August 24, 2021

Riding Along with Paul Selden

Paul Selden (left) presenting a grant to Portage Mayor Patricia Randall to purchase lights for Portage’s Bike Light Giveaway Program (August 17, 2021).

Welcome back to the POP QUIZ! This is a regular, yet totally unexpected, feature where we ask students, parents, staff, our friends, and partners to answer a few questions about what they are learning, reading, and thinking about. Today we feature founder and President of Bike Friendly Kalamazoo (BFK) Paul Selden. [On September 18th, BFK is hosting Ride For A Reason, a multi-charity bike event that will benefit CIS and other worthy organizations. Ride on, er, read on to learn more.]

Originally from Detroit, Michigan, Paul has called Kalamazoo home for close to 50 years. His wife Mary worked in Kalamazoo Public Schools for nearly 30 years as a teacher for the deaf/hard of hearing. Prior to founding Bike Friendly Kalamazoo back in 2011, Paul owned a company that provided support to users of large-scale corporate computer systems with integrated documentation, help desk services, training, and awareness-building services. He started Bike Friendly Kalamazoo as a way to give back to the community after being side-swiped (but fortunately, not injured) on a bike ride. This happened to be around the same time his interest in cycling ramped up while trying to get in shape for one of his son’s wedding.

Alright, Paul: pencil out, eyes on your own paper. Good luck.

Pop Quiz

As the founder and President of Bike Friendly Kalamazoo, you also serve as Kalamazoo Bike Week’s Chair. It’s clear biking is a big part of your life! What is your first memory of biking? Was there a particular moment when you fell in love with biking?

Like many kids, I fell in love with bicycling when I got my first two-wheeler. I loved the feeling of freedom when the training wheels came off. I biked to school almost every day.

With the pandemic, more people began looking to engage in healthy, outdoor activities, and as a result, bike sales sky-rocketed. I recall reading in Encore that it was almost impossible to get a new bike early on in the pandemic. Is that still the case?

Yes, bicycles are in short supply. Bike sales grew quite a bit during the pandemic, just as it became more difficult to ship them to dealers. So there is some stock in local bike shops, but it is more limited. If you want a bike for next spring, now would be a great time to start looking and order in advance.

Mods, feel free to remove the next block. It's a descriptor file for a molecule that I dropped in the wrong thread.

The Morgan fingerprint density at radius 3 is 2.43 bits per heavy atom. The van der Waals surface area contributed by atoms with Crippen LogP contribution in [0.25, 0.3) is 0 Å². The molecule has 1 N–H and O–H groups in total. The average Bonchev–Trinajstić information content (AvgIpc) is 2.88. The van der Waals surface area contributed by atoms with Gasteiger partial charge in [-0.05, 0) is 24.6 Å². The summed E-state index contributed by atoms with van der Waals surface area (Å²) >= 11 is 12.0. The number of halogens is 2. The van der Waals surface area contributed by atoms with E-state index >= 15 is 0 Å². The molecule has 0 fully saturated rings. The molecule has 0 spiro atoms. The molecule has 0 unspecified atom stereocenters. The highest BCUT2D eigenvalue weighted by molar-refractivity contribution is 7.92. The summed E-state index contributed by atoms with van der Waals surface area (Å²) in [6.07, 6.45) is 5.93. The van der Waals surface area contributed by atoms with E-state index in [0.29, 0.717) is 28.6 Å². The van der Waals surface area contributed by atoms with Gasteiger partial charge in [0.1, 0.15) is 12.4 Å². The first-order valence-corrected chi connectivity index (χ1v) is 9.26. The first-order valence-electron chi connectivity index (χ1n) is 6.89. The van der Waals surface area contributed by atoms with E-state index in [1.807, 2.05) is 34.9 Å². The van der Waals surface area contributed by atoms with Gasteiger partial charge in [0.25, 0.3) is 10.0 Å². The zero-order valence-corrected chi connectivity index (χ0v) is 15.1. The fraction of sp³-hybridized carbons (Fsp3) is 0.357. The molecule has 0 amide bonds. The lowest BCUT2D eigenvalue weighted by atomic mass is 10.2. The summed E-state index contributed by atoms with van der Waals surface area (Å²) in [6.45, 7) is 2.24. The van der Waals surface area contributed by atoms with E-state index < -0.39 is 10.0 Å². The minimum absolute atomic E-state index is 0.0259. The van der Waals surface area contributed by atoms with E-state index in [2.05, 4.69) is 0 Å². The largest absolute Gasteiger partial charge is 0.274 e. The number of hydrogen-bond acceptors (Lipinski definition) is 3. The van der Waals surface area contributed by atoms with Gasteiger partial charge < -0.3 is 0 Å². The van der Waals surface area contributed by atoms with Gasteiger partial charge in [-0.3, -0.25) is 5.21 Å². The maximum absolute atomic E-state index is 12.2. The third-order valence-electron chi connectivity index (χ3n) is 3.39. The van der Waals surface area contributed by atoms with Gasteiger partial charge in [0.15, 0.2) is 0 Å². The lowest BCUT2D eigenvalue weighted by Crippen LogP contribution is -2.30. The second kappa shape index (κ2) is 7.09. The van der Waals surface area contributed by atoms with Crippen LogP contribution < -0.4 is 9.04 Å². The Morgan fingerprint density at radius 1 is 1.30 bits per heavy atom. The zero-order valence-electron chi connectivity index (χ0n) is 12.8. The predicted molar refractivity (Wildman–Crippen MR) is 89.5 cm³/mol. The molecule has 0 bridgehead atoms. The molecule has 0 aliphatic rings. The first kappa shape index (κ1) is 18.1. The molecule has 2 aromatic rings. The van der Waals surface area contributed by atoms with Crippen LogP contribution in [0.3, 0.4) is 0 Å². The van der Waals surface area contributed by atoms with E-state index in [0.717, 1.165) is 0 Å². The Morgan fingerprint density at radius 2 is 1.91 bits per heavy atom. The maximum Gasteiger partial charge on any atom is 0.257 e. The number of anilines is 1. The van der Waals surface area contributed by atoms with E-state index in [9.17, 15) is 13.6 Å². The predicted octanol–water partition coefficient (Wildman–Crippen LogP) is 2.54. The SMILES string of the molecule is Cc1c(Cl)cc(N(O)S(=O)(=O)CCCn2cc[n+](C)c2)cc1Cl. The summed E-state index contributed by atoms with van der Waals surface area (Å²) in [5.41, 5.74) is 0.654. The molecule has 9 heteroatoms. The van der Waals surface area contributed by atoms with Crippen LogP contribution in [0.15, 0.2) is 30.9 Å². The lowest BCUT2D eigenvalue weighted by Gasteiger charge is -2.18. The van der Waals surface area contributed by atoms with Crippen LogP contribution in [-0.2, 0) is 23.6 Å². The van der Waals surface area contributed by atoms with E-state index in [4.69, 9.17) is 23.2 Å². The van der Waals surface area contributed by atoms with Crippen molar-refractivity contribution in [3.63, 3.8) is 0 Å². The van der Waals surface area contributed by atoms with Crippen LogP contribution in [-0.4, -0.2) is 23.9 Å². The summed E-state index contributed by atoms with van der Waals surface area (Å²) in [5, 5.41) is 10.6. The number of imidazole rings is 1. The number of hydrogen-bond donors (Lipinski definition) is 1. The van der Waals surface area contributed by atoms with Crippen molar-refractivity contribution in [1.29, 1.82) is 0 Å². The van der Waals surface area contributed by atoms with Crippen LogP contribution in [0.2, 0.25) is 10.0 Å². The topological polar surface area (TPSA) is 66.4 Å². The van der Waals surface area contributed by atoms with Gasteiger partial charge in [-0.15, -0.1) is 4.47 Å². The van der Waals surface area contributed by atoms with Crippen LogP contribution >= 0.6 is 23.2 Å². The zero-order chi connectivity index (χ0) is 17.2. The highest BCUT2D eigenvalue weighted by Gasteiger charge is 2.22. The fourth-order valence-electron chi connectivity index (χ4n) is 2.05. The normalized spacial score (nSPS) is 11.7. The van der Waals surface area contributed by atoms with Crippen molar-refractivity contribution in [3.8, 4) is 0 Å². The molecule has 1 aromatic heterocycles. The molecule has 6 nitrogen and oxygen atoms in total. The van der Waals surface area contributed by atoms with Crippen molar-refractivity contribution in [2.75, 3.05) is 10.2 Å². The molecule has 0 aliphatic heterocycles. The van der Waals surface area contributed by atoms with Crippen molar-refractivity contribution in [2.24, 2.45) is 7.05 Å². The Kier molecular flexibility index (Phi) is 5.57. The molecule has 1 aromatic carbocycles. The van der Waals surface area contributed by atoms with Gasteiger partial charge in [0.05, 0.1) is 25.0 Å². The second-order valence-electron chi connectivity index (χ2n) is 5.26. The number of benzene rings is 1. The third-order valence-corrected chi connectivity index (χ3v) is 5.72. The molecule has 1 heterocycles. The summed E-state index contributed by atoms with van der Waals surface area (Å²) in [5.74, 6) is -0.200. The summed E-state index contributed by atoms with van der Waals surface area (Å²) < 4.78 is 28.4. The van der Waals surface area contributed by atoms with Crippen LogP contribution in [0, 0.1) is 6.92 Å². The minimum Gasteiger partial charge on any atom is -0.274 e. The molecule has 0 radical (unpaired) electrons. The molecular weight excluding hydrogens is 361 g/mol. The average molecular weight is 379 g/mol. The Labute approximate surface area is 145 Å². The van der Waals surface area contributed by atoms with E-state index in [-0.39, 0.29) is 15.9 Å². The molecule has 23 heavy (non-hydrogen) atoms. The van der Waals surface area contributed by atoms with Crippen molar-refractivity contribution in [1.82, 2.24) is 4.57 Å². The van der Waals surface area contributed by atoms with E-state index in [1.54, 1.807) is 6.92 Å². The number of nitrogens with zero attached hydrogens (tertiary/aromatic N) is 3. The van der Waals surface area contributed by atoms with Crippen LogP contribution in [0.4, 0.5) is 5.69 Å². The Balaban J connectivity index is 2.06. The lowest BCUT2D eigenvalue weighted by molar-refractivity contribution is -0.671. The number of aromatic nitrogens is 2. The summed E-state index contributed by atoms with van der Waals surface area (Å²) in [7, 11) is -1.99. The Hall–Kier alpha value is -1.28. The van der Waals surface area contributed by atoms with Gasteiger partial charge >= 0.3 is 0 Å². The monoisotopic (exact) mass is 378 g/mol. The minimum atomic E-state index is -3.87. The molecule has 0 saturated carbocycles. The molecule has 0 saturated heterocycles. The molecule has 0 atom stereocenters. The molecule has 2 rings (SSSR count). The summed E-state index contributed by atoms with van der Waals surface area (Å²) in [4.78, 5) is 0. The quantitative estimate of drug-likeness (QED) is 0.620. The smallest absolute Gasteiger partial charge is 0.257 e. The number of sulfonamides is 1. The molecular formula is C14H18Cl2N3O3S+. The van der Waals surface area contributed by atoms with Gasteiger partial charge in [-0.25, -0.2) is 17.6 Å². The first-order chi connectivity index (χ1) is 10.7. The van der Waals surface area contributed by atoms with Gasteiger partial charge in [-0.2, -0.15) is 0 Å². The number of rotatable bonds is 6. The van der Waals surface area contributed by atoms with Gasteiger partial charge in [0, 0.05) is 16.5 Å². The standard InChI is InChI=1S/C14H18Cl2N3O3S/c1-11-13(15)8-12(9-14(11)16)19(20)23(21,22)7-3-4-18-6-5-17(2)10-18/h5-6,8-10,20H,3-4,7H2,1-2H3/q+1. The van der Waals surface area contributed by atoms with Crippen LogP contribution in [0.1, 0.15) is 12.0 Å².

How have you seen this pandemic shape the biking culture?

It’s clear that bicycling, in general, has gained a larger audience. It’s a wholesome activity the entire family can enjoy. This is a complex question that connects with a growing environmental awareness and how great bicycling is for the mind and body. Speaking for myself, the pandemic caused me to become more aware of how Bike Friendly Kalamazoo could offer our brother and sister charities a way to help fund their programs though an outdoor event in the fresh air during a time when other avenues are closed off or restricted.

What one piece of advice would you give to those of us driving behind the wheel of a car or truck as to what we can do to help keep bikers safe?

The best simple advice I can give motorists is to give bicyclists at least five feet of safe passing room—just slow down and wait to pass safely when giving more room is not possible. In general, motorists can practice the golden rule when behind the wheel by offering bicyclists the same kind of courtesy they would like to receive on the road.

Bike Friendly Kalamazoo is organizing Ride For A Reason as a way to build community through bicycling. This first-ever local event will benefit fifteen organizations, including CIS. Thank you for including us!

It’s truly my pleasure.

Tell us how this Multi-Charity Bike Event, which will be held on September 18th from 9 a.m. to noon came to be and what you hope to accomplish? [The ride will start and end at the timber-framed Vicksburg Community Pavilion next to the Vicksburg Historic Village and has its own web page here.]

The Ride for a Reason Multi-Charity Bikeathon came about as a simple idea. During the height of the pandemic it was not clear how many charities in our area were going to be able to raise funds for their programs at a time with the need for their good work in the community was greater than ever. What was clear was that their traditional fundraising activities were being severely curtailed. It occurred to me that BFK could give back to the community by using our experience in organizing bicycling events and by inviting other charities to piggyback off an open slot in our Fall Bike Celebration Weekend lineup. Those that are participating agreed it made sense, and here we are. Working with so many wonderful organizations like Communities In Schools has been deeply gratifying for me personally. The feeling of working with so many big-hearted community leaders made those dark days of winter fly by.

What are you currently reading?

Help screens for learning how to use Facebook! [Paul chuckles.]

What is your favorite word or phrase right now?

Wonderful. It’s great!

Behind every successful person is a caring adult. Who has been one of your caring adults?

Aside from my mother, father, and wife, some of my most memorable and caring adults have been the teachers who answered my questions with patience and understanding. I’ve been lucky. There are too many to single out just one. I try to pay that quality forward once in a while!

Thank you, Paul, for hanging out with us at Ask Me About My 12,000+ Kids.

If you would like to be involved in some way with the upcoming Ride For A Reason event, click here to learn more. If you would like to Ride For A Reason for CIS of Kalamazoo, join our team by visiting this page.

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